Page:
An assault on 287(g)

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By Inger Eberhart

Inger's political columns and essays have appeared in the Atlanta Journal-Constitution, Marietta Daily Journal, The Social Contract Journal and other publications. Inger has appeared on My Fox Atlanta, 11 Alive, WSB-TV and has addressed state legislative committees, municipalities and Tea Party groups to educate Americans on the adverse effects of sustained mass immigration. Find her on Twitter @Hunter7Taylor.

The writer's views are her own.

December 28, 2011

According to ICE.gov, the Illegal Immigration Reform and Immigrant Responsibility Act of 1996 added Section 287(g) which allows designated state officers and employees to perform immigration officer functions after entering into a Memorandum of Agreement (MOA) with the Immigration and Customs Enforcement Agency (ICE).  The MOA defines the scope and limitations of the delegation of authority.  ICE supervises the designated officers when they exercise their immigration duties.

The cross-designation between ICE and state and local patrol officers, detectives, investigators and correctional officers allows these local and state officers necessary resources and latitude to pursue investigations relating to violent crimes, human smuggling, gang/organized crime activity, sexual-related offenses, narcotics smuggling and money laundering. In addition, participating entities are eligible for increased resources and support in more remote geographical locations.

The MOA must be signed by the ICE deputy director, and the governor, a senior political entity, or the head of the local agency.

The amendment was signed into law by Bill Clinton in 1996 and the first state to utilize 287 (g) was Florida in 2002.

In the approach to the 2012 elections, the Supreme Court has decided to hear challenges from the Justice Department and other groups about the constitutionality of Arizona's SB1070 law.  SB1070 requires police officers to check the immigration status of someone that they arrest or stop who they reasonably suspect are in the US illegally.  Along with this case lies the fate of other states' similar legislation.  The Justice Department objects to the states' performing a function it sees as reserved for the federal government.

However, as is apparent above, the 287 (g) program grants local law enforcement officials the authority to perform ICE functions under ICE's supervision and according to ICE's terms.  The partnership merely provides additional "arms" for ICE to perform its duties.  Perhaps, it is not the authority of local law enforcement officials to perform immigration functions, possibly it is the success of the program.

In November of this year, Nashville, Tennessee authorities "encountered a citizen of Mexico, who had previously been removed, subsequent to an arrest by the Metropolitan Nashville Police Department in November 2010 for possession with intent to sell a controlled substance and sale of a controlled substance, to wit: Heroin. His removal order was reinstated.  He is currently in ICE custody pending removal from the United States."

In October, Loudoun County Virginia's Sheriff’s Office 287(g) task force officers encountered a citizen and national of El Salvador in the company of known gang members, subsequent to his arrest on alcohol related charges.  Database checks revealed that the male was previously ordered deported by an immigration judge and failed to depart the United States.  The male is a self-admitted associate of the criminal street gang Mara Salvatrucha (MS-13).  He is currently in ICE custody pending removal from the United States.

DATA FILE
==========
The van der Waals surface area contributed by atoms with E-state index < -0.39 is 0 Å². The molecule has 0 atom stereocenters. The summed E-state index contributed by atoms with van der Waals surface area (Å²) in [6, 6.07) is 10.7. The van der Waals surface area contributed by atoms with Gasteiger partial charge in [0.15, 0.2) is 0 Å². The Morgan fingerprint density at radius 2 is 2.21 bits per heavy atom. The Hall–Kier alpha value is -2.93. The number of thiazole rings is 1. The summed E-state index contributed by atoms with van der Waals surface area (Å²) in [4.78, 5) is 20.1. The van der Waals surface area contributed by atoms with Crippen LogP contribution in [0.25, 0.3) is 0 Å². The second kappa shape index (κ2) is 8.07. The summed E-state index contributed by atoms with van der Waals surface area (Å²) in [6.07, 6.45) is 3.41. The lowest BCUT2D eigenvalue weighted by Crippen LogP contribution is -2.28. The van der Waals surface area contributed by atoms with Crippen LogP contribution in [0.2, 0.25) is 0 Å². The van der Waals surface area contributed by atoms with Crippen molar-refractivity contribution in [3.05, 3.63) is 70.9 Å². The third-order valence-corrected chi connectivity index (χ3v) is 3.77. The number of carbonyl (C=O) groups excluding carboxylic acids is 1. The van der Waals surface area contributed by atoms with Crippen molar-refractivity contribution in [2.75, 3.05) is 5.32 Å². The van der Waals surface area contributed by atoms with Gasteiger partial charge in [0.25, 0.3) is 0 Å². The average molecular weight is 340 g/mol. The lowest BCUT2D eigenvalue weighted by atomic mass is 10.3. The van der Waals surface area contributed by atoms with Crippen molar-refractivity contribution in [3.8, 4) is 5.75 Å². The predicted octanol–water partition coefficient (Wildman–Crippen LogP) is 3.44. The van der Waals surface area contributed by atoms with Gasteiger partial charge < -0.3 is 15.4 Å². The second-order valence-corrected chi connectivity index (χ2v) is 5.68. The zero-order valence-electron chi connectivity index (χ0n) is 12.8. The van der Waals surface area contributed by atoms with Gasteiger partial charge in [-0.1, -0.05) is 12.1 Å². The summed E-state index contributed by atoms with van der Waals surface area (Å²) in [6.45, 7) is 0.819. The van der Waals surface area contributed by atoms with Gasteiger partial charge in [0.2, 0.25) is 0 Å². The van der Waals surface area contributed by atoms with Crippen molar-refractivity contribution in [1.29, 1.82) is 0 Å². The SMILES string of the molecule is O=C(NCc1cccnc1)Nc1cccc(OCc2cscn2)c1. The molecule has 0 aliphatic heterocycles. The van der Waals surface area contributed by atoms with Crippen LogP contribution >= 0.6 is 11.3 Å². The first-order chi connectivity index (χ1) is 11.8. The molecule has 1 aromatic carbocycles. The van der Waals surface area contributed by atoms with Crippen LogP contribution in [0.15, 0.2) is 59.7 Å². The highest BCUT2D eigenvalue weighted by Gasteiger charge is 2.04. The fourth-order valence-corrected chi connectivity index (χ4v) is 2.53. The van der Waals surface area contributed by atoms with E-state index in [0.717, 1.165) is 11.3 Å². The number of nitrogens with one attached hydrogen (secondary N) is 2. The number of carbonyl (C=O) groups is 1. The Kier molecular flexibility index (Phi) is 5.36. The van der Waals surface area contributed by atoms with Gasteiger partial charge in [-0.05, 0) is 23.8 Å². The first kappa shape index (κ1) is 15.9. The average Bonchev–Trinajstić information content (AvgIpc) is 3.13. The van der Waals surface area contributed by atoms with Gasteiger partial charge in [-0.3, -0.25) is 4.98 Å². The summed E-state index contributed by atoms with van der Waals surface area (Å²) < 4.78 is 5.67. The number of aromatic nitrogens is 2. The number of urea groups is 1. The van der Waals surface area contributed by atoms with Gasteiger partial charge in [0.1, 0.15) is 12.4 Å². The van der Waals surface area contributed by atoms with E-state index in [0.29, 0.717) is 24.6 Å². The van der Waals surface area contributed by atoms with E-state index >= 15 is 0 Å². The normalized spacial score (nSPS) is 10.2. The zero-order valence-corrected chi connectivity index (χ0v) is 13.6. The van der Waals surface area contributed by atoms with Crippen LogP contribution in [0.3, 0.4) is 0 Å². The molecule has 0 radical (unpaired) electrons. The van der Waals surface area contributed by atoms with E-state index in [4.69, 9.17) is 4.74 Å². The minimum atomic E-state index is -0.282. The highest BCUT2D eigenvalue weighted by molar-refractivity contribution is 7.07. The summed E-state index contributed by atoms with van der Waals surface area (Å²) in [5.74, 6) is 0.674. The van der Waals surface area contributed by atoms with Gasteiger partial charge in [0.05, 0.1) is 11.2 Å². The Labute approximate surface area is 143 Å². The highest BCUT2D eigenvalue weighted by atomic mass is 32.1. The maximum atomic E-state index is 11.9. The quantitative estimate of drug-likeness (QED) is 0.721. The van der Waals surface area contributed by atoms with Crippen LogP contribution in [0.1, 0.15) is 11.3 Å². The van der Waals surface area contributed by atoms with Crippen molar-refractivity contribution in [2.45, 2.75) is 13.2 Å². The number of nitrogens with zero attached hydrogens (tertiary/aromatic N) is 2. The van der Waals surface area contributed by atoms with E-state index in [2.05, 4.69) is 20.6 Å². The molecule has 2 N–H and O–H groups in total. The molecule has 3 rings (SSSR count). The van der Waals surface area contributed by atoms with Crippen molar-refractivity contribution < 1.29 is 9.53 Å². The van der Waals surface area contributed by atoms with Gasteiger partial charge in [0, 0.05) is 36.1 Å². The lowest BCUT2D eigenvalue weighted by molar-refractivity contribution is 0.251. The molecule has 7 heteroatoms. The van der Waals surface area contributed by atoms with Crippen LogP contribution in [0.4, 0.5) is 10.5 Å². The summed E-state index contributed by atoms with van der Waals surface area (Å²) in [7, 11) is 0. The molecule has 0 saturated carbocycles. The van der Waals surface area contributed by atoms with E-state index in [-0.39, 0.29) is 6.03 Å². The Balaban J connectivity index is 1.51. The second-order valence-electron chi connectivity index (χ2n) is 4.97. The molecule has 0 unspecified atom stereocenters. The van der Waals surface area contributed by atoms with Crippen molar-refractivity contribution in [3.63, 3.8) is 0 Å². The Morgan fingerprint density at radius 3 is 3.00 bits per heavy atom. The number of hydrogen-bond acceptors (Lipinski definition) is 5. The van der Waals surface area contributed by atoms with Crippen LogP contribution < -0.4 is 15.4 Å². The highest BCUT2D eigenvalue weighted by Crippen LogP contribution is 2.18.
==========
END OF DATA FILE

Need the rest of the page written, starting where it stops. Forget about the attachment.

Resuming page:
In September, in Maricopa County Arizona, 287(g) designated immigration officers at the Mesa Police Department Detention holding facility encountered a citizen and national of El Salvador, who after being interviewed, was determined to be an alien unlawfully present in the United States.  The individual was arrested on charges of failure to show a driver’s license or ID.  Further investigation revealed that the individual was a fugitive with an outstanding warrant of removal pending since August 2006.  A detainer was placed on the individual, and he was later transferred to ICE custody pending removal.

The use of the 287 (g) program not only benefits the US but also other countries.  In Las Vegas, Nevada in July, the Police Department jail enforcement officers encountered a citizen and national of Colombia after he was arrested on charges of forgery and burglary. A systems check revealed that the individual has three prior removals from the United States. In December 2010, he was convicted of illegal re-entry after deportation and sentenced to 30 months in prison.  On Aug. 4, the ICE Liaison Fugitive Division was notified of a possible INTERPOL warrant. System checks revealed the individual had four positive INTERPOL warrants related to major con artist activities issued from the following countries: Berne, Switzerland; London, U.K.; Dublin, Ireland; and Ottawa, Canada.  Washington INTERPOL contacted the other INTERPOL offices to determine if there was an interest to extradite him. Responses are still pending.  He is detained on criminal charges at the Clark County Detention Center in Las Vegas under the highest security level.

The challenges to the lawsuit which give rise to the Supreme Court case do not mention the 287 (g) program by name but clearly seek to invalidate such an effective piece of legislation for immigration enforcement.

References & resources:

Fact Sheet: Delegation of Immigration Authority Section 287(g) Immigration and Nationality Act

Arizona Illegal-Immigration Legislation Given U.S. Supreme Court Review

287 (g) Success Stories

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